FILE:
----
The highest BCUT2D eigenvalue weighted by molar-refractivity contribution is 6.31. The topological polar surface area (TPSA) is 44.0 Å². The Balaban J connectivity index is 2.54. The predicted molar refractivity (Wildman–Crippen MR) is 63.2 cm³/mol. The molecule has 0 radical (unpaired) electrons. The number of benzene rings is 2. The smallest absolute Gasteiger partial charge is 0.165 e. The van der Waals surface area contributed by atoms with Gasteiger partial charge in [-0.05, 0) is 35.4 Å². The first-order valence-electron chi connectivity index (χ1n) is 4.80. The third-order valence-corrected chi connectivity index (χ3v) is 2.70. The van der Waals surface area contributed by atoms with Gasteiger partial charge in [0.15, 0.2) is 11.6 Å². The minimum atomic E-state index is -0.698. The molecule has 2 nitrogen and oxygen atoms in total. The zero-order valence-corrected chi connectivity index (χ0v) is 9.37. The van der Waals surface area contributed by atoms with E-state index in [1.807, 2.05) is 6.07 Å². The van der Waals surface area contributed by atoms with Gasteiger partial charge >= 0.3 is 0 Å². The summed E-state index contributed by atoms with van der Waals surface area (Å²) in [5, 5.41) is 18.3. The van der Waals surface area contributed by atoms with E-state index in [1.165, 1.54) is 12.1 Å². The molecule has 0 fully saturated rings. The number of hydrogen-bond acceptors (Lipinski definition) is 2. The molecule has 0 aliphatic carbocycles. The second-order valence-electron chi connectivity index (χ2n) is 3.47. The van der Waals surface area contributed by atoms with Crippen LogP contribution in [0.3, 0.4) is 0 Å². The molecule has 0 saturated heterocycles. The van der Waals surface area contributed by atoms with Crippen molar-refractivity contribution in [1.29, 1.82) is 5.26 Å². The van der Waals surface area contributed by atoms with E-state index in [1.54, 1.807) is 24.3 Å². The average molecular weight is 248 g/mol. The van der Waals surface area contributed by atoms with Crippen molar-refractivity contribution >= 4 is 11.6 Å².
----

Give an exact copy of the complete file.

The highest BCUT2D eigenvalue weighted by molar-refractivity contribution is 6.31. The topological polar surface area (TPSA) is 44.0 Å². The Balaban J connectivity index is 2.54. The predicted molar refractivity (Wildman–Crippen MR) is 63.2 cm³/mol. The molecule has 0 radical (unpaired) electrons. The number of benzene rings is 2. The smallest absolute Gasteiger partial charge is 0.165 e. The van der Waals surface area contributed by atoms with Gasteiger partial charge in [-0.05, 0) is 35.4 Å². The first-order valence-electron chi connectivity index (χ1n) is 4.80. The third-order valence-corrected chi connectivity index (χ3v) is 2.70. The van der Waals surface area contributed by atoms with Gasteiger partial charge in [0.15, 0.2) is 11.6 Å². The minimum atomic E-state index is -0.698. The molecule has 2 nitrogen and oxygen atoms in total. The zero-order valence-corrected chi connectivity index (χ0v) is 9.37. The van der Waals surface area contributed by atoms with E-state index in [1.807, 2.05) is 6.07 Å². The van der Waals surface area contributed by atoms with Gasteiger partial charge >= 0.3 is 0 Å². The summed E-state index contributed by atoms with van der Waals surface area (Å²) in [5, 5.41) is 18.3. The van der Waals surface area contributed by atoms with E-state index in [1.165, 1.54) is 12.1 Å². The molecule has 0 fully saturated rings. The number of hydrogen-bond acceptors (Lipinski definition) is 2. The molecule has 0 aliphatic carbocycles. The second-order valence-electron chi connectivity index (χ2n) is 3.47. The van der Waals surface area contributed by atoms with Crippen LogP contribution in [0.3, 0.4) is 0 Å². The molecule has 0 saturated heterocycles. The van der Waals surface area contributed by atoms with Crippen molar-refractivity contribution in [1.29, 1.82) is 5.26 Å². The van der Waals surface area contributed by atoms with E-state index in [1.54, 1.807) is 24.3 Å². The average molecular weight is 248 g/mol. The van der Waals surface area contributed by atoms with Crippen molar-refractivity contribution >= 4 is 11.6 Å².